Permanent URL to this publication: http://dx.doi.org/10.5167/uzh-4015
Schmidt, F; Knobbe, C B; Frank, B; Wolburg, H; Weller, M (2008). The topoisomerase II inhibitor, genistein, induces G2/M arrest and apoptosis in human malignant glioma cell lines. Oncology Reports, 19(4):1061-1066.
The protein tyrosine kinase inhibitor, genistein, has been reported to inhibit proliferation and to induce cell death in various non-solid and solid cancer cell lines. Herein, we examined the effects of genistein in several human malignant glioma cell lines. We found that genistein inhibited the proliferation of LN-18, LNT-229, LN-308 and T98G cells at EC50 concentrations of 25-80 microM (72 h of exposure). The growth of a non-neoplastic immortalized human astrocyte cell line, SV-FHAS, was inhibited at similar concentrations. There was a reduction in [3H]-methylthymidine incorporation and a moderate lactate dehydrogenase release as a sign of cell death in genistein-treated glioma cells. Electron microscopy showed morphological changes with mitochondrial swelling and apoptosis in glioma cells treated with high concentrations of genistein. Genistein-induced cytotoxicity was associated with an increased DNA/topoisomerase II complex formation. Furthermore, genistein induced cell cycle arrest in G2/M. There was an increase in the p53 and p21 levels in response to genistein. However, there was no difference in genistein sensitivity between p21-deficient colon carcinoma cells and isogenic control cells. Genistein-induced cell death in LN-18 and LNT-229 was unaffected by the ectopic expression of the preferential caspase 1/8 inhibitor, crm-A, or co-exposure to the pan-specific pseudosubstrate caspase inhibitor, zVAD-fmk. The ectopic expression of the anti-apoptotic BCL-2 protein attenuated the cytotoxic effects of genistein. Moreover, the ectopic expression of temperature-sensitive p53V135A, which acts as a dominant-negative p53 mutant at 38.5 degrees C but assumes p53 wild-type properties at 32.5 degrees C, in LN-18 or LNT-229 cells, had no effect on genistein cytotoxicity at either temperature. Genistein did not act in synergy with CD95 ligand-induced apoptosis or various cancer chemotherapy drugs in cytotoxic or clonogenic cell death assays. Thus, genistein-like protein kinase inhibitors are promising agents for the experimental treatment of malignant gliomas.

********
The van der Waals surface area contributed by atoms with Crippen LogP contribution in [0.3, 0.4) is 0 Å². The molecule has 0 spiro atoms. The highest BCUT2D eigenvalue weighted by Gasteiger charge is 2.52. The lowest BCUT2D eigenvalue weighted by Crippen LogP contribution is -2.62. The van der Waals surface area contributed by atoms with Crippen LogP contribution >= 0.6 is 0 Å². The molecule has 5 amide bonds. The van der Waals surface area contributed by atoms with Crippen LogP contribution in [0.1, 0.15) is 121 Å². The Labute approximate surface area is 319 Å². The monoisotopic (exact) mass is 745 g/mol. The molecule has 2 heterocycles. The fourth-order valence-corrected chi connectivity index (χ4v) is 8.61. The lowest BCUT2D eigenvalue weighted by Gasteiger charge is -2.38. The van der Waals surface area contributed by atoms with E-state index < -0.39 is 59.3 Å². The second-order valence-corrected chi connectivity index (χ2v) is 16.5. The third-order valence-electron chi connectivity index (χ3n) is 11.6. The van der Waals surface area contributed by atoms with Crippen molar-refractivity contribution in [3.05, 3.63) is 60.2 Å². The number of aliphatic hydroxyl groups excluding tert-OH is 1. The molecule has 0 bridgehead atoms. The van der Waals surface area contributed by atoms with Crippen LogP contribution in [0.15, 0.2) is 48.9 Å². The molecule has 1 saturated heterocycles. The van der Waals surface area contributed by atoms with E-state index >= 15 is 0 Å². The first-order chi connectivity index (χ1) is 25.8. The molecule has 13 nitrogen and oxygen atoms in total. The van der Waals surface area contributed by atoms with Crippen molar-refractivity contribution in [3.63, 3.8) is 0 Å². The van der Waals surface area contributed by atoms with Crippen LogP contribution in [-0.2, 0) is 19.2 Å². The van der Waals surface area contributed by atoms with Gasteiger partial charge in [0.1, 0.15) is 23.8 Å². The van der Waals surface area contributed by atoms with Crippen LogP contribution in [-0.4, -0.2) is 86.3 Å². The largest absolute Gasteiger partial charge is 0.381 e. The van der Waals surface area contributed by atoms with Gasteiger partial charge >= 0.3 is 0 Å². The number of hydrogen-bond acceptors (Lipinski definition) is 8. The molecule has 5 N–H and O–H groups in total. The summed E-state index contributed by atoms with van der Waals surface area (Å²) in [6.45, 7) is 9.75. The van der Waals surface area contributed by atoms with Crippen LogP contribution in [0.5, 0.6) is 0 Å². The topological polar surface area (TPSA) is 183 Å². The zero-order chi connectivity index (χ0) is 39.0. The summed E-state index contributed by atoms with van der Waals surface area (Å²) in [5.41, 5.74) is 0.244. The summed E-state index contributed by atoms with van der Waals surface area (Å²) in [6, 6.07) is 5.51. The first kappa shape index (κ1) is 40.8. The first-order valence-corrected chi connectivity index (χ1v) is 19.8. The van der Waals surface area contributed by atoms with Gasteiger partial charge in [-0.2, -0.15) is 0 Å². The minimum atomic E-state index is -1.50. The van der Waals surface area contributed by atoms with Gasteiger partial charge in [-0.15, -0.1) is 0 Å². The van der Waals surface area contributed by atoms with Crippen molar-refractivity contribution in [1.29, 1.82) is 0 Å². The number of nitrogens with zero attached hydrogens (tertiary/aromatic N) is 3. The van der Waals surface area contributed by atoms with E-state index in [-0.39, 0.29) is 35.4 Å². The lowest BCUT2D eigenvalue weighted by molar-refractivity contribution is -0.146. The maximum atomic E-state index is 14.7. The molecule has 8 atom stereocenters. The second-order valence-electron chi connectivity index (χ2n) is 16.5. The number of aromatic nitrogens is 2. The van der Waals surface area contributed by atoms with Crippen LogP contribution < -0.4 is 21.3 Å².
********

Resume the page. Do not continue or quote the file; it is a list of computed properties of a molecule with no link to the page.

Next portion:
|Item Type:||Journal Article, refereed, original work|
|Communities & Collections:||04 Faculty of Medicine > University Hospital Zurich > Clinic for Neurology|
|DDC:||610 Medicine & health|
|Deposited On:||07 Nov 2008 10:04|
|Last Modified:||27 Nov 2013 18:39|
|Citations:||Web of Science®. Times cited: 32|
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